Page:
When Pew's 50-state report was released, Florida, along with most states, fell short when it came to preventing tooth decay.
Florida received a 'D' grade in the recently released Pew Children's Dental Campaign.
Jacksonville dentist Dr. Holly Nadji said she wasn't happy when she heard the news, but said there's a lots of things parents can do to help their children become free of tooth decay.
"I am encouraging more parents to help their children get to the dentist," said Nadji. "Once every six months is what the American Dental Association recommends for the prevention of tooth decay."
Pew's grades are based on indicators that the group says should be part of every state's prevention strategy, like improving access to sealants for low-income children.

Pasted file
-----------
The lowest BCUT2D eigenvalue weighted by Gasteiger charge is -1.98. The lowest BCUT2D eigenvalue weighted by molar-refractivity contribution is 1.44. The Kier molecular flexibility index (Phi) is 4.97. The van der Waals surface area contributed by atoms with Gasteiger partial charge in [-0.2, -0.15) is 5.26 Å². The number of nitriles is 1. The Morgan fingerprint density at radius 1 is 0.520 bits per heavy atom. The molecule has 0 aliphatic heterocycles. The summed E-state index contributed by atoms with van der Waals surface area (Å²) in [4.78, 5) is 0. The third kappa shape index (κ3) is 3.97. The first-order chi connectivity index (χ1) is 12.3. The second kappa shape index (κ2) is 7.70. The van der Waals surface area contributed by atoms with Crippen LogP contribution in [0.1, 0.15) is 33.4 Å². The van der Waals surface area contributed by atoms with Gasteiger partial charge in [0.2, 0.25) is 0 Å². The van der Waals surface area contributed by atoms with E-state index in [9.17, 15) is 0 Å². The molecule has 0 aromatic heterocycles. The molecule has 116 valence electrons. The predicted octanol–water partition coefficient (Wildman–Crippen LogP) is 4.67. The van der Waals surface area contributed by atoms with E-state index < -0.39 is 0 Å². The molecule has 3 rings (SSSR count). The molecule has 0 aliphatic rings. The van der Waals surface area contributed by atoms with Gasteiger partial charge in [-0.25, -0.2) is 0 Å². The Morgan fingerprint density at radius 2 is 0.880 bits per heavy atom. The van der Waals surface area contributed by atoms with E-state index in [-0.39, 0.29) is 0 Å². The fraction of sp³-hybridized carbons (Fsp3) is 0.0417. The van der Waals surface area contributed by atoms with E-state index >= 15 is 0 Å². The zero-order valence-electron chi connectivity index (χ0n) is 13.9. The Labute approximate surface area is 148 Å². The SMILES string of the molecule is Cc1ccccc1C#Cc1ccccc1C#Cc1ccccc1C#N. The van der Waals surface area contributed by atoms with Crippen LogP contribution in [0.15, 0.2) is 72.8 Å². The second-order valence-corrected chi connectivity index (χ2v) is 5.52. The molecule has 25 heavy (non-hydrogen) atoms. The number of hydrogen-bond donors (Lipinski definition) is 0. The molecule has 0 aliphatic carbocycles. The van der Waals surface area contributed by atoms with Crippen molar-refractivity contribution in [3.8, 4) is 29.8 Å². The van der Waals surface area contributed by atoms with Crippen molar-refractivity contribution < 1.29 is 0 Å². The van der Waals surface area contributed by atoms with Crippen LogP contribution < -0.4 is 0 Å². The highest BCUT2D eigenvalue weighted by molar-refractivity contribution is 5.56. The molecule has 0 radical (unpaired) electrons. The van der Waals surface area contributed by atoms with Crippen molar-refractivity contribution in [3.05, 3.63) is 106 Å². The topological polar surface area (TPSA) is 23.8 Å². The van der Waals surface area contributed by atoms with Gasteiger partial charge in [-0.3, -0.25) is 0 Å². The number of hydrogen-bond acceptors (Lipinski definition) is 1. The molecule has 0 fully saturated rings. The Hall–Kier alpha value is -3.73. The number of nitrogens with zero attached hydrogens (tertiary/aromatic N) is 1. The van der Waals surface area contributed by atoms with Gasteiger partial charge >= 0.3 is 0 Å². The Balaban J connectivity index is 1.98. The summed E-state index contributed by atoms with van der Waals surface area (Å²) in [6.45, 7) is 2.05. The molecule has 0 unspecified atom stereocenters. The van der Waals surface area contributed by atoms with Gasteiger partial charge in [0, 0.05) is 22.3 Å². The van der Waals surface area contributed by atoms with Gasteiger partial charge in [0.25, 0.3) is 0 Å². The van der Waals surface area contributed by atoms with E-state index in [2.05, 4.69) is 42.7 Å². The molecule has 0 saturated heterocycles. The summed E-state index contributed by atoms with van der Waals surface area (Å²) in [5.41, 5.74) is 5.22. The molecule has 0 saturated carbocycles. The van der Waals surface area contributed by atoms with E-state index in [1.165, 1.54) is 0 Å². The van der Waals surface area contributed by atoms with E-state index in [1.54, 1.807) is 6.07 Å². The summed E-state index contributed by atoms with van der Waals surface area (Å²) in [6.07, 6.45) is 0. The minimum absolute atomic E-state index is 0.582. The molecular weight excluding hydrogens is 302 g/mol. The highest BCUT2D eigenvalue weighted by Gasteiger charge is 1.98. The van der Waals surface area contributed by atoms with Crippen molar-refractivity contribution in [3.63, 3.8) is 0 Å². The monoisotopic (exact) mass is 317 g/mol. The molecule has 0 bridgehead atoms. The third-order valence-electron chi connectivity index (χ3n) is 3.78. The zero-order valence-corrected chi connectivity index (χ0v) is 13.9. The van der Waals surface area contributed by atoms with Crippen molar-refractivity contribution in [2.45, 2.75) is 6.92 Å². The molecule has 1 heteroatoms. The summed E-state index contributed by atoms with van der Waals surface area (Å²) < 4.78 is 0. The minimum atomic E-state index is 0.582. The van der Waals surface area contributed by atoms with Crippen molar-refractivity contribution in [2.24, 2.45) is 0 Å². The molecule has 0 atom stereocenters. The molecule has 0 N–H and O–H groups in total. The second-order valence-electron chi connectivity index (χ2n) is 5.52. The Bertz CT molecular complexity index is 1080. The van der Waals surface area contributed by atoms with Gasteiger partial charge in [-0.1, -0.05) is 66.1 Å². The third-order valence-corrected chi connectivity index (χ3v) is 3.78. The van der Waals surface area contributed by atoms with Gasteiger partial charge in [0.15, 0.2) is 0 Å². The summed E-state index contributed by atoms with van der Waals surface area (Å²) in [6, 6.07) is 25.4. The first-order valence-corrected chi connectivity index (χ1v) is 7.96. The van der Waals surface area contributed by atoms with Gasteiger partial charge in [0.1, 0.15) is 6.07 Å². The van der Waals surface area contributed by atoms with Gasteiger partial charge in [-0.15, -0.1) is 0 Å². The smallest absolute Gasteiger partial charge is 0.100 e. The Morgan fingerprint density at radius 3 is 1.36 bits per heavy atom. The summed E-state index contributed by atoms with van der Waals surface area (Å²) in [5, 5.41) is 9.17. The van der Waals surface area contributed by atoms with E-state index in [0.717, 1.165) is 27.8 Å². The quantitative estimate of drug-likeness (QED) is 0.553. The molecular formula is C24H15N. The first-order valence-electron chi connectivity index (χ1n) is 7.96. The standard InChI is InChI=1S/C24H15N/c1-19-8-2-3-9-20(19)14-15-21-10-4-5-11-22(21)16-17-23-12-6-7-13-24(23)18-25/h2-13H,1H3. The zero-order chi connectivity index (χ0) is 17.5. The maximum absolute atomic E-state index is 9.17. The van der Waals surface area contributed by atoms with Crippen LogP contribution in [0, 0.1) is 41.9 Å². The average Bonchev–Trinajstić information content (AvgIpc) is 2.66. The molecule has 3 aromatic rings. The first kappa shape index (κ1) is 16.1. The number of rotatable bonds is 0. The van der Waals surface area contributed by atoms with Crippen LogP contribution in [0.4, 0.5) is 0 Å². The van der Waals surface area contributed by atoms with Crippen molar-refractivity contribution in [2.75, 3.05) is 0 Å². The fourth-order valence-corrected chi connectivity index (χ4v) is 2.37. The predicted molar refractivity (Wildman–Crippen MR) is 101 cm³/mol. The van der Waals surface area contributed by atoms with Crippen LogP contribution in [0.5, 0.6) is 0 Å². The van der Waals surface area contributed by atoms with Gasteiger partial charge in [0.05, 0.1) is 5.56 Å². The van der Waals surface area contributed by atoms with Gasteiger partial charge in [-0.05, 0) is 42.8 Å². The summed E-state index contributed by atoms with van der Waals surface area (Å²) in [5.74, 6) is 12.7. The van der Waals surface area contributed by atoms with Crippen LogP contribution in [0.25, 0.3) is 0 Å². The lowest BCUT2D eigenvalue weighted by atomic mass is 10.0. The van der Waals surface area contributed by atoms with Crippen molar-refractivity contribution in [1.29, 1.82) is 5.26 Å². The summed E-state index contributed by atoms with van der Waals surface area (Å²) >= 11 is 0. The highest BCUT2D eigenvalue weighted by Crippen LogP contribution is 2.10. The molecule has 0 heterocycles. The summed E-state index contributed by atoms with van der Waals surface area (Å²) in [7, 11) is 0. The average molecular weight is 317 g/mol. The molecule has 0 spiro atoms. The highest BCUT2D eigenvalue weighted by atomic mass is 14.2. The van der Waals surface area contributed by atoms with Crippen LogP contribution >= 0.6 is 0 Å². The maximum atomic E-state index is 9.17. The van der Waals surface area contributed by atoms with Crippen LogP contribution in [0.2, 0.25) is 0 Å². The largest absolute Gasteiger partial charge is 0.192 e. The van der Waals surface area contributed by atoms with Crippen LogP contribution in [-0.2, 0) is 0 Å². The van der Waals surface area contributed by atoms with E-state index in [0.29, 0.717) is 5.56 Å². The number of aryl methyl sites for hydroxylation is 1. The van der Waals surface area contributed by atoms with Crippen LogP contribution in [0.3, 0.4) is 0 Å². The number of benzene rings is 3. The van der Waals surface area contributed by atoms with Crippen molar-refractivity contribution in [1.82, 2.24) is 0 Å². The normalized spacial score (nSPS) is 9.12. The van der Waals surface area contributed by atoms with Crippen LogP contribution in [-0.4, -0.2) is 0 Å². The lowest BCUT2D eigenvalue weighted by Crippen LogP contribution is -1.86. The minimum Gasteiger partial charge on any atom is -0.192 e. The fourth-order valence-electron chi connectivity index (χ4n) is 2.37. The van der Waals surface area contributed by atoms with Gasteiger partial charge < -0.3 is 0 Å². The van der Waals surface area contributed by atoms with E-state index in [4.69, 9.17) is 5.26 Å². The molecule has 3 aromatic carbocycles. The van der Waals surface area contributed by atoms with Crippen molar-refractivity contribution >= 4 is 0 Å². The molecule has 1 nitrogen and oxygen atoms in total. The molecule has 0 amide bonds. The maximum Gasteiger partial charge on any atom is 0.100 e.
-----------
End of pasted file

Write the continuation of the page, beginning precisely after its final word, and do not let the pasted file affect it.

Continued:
"By having sealants done on our children, we are preventing decay on their teeth," said Nadji.
Sealants are a plastic material that go on one's teeth and are used to prevent cavities and tooth decay. Dr. Nadji said there are other ways to prevent decay.
"The good news is that you can always make things better by making sure that our children get to the dentist, making sure that we supervise our children's home care and by these methods, we can hopefully get a better grade next time the test comes around for the state of Florida," said Nadji.
Florida was one of 15 states to receive a D for dental care. Five states received an F for their efforts to prevent tooth decay and cavities.
To read the entire report, click here.